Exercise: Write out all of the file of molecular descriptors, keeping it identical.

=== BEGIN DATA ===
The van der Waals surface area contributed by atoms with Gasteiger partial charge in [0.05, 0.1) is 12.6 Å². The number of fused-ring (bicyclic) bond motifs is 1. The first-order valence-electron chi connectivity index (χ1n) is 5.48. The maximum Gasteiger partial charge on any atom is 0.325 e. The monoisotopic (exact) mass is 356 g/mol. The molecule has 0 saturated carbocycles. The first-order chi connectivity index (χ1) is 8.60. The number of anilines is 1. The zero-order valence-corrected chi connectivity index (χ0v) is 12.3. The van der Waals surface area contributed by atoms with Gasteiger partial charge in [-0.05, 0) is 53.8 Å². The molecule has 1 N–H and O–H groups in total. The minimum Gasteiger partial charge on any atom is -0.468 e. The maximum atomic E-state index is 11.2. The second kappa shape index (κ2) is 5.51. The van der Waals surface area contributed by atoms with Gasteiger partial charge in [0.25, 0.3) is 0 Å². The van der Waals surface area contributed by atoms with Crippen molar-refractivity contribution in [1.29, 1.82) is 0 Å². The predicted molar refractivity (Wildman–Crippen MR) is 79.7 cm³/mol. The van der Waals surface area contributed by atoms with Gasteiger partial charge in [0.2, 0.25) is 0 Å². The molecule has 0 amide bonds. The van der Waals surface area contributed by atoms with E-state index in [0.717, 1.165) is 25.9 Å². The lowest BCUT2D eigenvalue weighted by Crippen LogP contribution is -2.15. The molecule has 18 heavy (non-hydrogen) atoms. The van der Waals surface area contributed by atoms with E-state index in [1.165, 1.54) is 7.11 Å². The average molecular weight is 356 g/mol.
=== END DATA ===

The van der Waals surface area contributed by atoms with Gasteiger partial charge in [0.05, 0.1) is 12.6 Å². The number of fused-ring (bicyclic) bond motifs is 1. The first-order valence-electron chi connectivity index (χ1n) is 5.48. The maximum Gasteiger partial charge on any atom is 0.325 e. The monoisotopic (exact) mass is 356 g/mol. The molecule has 0 saturated carbocycles. The first-order chi connectivity index (χ1) is 8.60. The number of anilines is 1. The zero-order valence-corrected chi connectivity index (χ0v) is 12.3. The van der Waals surface area contributed by atoms with Gasteiger partial charge in [-0.05, 0) is 53.8 Å². The molecule has 1 N–H and O–H groups in total. The minimum Gasteiger partial charge on any atom is -0.468 e. The maximum atomic E-state index is 11.2. The second kappa shape index (κ2) is 5.51. The van der Waals surface area contributed by atoms with Gasteiger partial charge in [0.25, 0.3) is 0 Å². The van der Waals surface area contributed by atoms with Crippen molar-refractivity contribution in [1.29, 1.82) is 0 Å². The predicted molar refractivity (Wildman–Crippen MR) is 79.7 cm³/mol. The van der Waals surface area contributed by atoms with Gasteiger partial charge in [0.2, 0.25) is 0 Å². The molecule has 0 amide bonds. The van der Waals surface area contributed by atoms with E-state index in [0.717, 1.165) is 25.9 Å². The lowest BCUT2D eigenvalue weighted by Crippen LogP contribution is -2.15. The molecule has 18 heavy (non-hydrogen) atoms. The van der Waals surface area contributed by atoms with E-state index in [1.165, 1.54) is 7.11 Å². The average molecular weight is 356 g/mol.